Read more at https://www.pressdemocrat.com/news/9116919-181/nonprofit-restores-sonoma-countys-natural

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Report: Sonoma County’s natural resources worth billions

Hannah Beausang, SONOMA INDEX-TRIBUNE

Conservation advocates have long touted the need to preserve Sonoma County’s bucolic landscape, but a report released last week for first time assigned a dollar value to those open spaces and their natural resources.

The value of services provided by undeveloped and working lands, both public and private, in Sonoma County ranges from $2.2 to $6.6 billion annually, according to the report from the Healthy Lands and Healthy Economies Initiative. The study stems from a years-long collaboration between open space and conservation districts in Sonoma, Santa Clara and Santa Cruz counties.

“It’s clear that our community values open space and working lands, but the main point of the report is that not only do we value them, but these lands have an immense value that’s not commonly understood in the typical market framework,” said Karen Gaffney, conservation planning manager for the Sonoma County Agricultural Preservation and Open Space District.

The report assigns value to a variety of ecosystems. It accounts for green spaces that absorb runoff to curb flooding while filtering out pollutants. It highlights the benefit of soil, which captures and stores atmospheric carbon and sustains ground cover to prevent damaging erosion. It quantifies the public health benefit provided by trees and plants, which boost air quality, and of open spaces that harbor insect- and wildlife that can limit pests.

It’s the first clear picture of the total estimated value of Sonoma County’s “natural capital,” or its stock of natural assets, and the way they can provide cost-effective alternatives to man-made infrastructure.

Read more at https://www.sonomanews.com/news/8981145-181/report-sonoma-countys-natural-resources

Posted on Categories Forests, WaterTags , , , , , , ,

Sonoma County Superior Court rules in favor of Friends of Gualala River’s second lawsuit over the “Dogwood” floodplain timber harvest plan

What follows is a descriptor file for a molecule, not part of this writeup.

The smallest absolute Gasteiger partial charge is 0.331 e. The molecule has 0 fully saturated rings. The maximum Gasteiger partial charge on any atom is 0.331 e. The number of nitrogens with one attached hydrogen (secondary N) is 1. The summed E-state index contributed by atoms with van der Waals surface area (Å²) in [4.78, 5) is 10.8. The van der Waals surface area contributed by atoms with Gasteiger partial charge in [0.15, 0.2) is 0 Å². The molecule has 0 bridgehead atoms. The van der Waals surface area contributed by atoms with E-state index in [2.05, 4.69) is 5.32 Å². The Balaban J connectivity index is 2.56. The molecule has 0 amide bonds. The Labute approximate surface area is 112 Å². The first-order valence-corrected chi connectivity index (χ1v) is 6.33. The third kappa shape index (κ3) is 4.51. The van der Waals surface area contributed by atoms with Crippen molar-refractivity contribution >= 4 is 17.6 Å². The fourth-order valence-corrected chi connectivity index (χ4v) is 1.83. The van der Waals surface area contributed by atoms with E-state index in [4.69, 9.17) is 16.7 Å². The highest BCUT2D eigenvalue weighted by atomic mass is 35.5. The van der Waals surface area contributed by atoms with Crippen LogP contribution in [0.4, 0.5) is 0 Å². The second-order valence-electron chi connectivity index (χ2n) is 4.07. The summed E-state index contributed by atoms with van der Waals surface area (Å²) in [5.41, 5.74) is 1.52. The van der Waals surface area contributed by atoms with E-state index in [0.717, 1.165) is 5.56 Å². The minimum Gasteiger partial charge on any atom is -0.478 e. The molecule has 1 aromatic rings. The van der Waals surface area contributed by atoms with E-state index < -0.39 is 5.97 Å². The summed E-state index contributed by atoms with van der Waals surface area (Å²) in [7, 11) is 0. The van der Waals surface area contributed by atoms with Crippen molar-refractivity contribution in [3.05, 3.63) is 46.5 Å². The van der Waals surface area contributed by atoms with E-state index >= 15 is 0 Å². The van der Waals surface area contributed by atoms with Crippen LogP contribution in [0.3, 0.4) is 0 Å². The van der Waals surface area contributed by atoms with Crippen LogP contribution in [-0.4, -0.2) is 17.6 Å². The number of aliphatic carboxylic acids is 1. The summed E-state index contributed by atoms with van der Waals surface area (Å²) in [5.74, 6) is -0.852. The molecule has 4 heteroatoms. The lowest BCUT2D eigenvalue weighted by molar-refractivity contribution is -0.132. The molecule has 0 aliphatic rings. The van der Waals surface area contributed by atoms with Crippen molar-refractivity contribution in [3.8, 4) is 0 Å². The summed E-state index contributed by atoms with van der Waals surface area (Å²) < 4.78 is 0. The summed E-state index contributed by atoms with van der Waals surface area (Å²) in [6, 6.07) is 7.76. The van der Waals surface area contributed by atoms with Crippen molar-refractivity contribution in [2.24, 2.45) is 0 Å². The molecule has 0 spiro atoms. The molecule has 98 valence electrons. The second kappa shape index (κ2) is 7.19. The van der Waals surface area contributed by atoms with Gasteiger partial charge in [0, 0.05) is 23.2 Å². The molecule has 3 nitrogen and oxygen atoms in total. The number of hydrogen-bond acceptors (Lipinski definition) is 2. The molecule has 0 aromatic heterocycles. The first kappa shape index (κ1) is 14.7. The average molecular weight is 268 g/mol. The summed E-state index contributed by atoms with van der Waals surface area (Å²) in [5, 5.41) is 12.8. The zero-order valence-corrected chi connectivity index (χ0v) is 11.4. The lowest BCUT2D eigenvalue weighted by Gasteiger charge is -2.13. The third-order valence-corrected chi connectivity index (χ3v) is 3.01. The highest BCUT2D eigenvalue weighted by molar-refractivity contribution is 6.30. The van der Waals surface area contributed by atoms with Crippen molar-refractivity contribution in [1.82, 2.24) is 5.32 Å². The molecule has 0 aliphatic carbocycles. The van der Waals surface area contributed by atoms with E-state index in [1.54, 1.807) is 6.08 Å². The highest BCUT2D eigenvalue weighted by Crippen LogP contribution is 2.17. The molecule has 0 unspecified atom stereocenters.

Friends of the Gualala River

Sonoma County Superior Court once again has ruled in favor of Friends of Gualala River (FoGR) in its lawsuit against CAL FIRE’s approval of logging of coastal floodplain redwood forest in hundreds of acres of the Wild and Scenic Gualala River. The controversial “Dogwood” timber harvest plan (THP) proposed by Gualala Redwoods Timber LLC has been opposed by public protests, petitions, and litigation since 2015.

On October 16, 2018, Judge René Chouteau concluded that the second Dogwood THP failed to meet California Environmental Quality Act (CEQA) requirements for evaluating project alternatives with less environmental impact, and for assessing cumulative environmental impacts to the river, forest and floodplain, in addition to those from the Dogwood THP itself.

FoGR, Forest Unlimited, and California Native Plant Society previously sued CAL FIRE over similar environmental review flaws in the first Dogwood THP (1-15-042), and prevailed in case SCV 259216, requiring CAL FIRE to revoke the permit to log “Dogwood” in March, 2017. The applicant, Gualala Redwoods Timber (GRT), resubmitted the logging plan with minimal corrections, and CAL FIRE again approved it over major public opposition on March 30, 2018. FoGR again sued over the same basic flaws in CAL FIRE’s environmental review process for “Dogwood II” in case SCV 262241.

In agreement with legal precedents, the Court stated in “Dogwood II” that it is “absolutely clear” that THPs must be functionally equivalent to Environmental Impact Reports (EIRs). THPs must meet the same fundamental standards of CEQA with regard to evaluation of alternatives that reduce impacts to the environment, which the Court reaffirmed is “one of the most important functions of an EIR.” The Court ruled that CAL FIRE’s position on THP requirements for alternatives analysis was incorrect, and its discussion of alternatives for Dogwood simply presented no information, analysis, or explanation of how it reached its conclusions in rejecting all alternatives as infeasible. FoGR argued that CAL FIRE uncritically accepted the prejudicial arguments of the applicant, Gualala Redwoods Timber, in rejecting alternatives without analysis.

Read more at http://gualalariver.org/forestry/floodplain-logging/sonoma-county-superior-court-rules-in-favor-of-friends-of-gualala-rivers-second-lawsuit-over-the-dogwood-floodplain-timber-harvest-plan/

Posted on Categories ForestsTags , , ,

Sudden oak death diminishes after dry winter

Guy Kovner, THE PRESS DEMOCRAT

A dry winter curtailed the presence of a deadly forest pathogen this year in Sonoma County and 13 other Northern and Central California counties, but experts still expect the oak-killing disease to spread and warned landowners to be vigilant.

Since the mid-1990s, sudden oak death has killed up to 50 million trees from Big Sur to southwest Oregon and is entrenched in the woodlands, spreading rapidly after wet winters and slower during dry years.

“It’s constant, it’s emerging,” said Richard Cobb, an assistant professor of forest health at Cal Poly San Luis Obispo. “It’s probably going to get a lot worse.”

Cobb said Monday he’s about to publish his estimate of tree mortality, 90 percent of which are tanoaks and most of the rest coast live oaks. Another 100 million trees may be infected by the insidious pathogen that typically takes one or two years to produce symptoms in the infected trees, he said.

The pathogen can be spread by human footprints and nursery plants, but in nature it rides on water droplets blown from the leaves of bay laurel trees, a host species that abounds among the oak and tanoak trees susceptible to the disease.

Read more at https://www.pressdemocrat.com/news/8835811-181/dry-winter-curtails-fatal-disease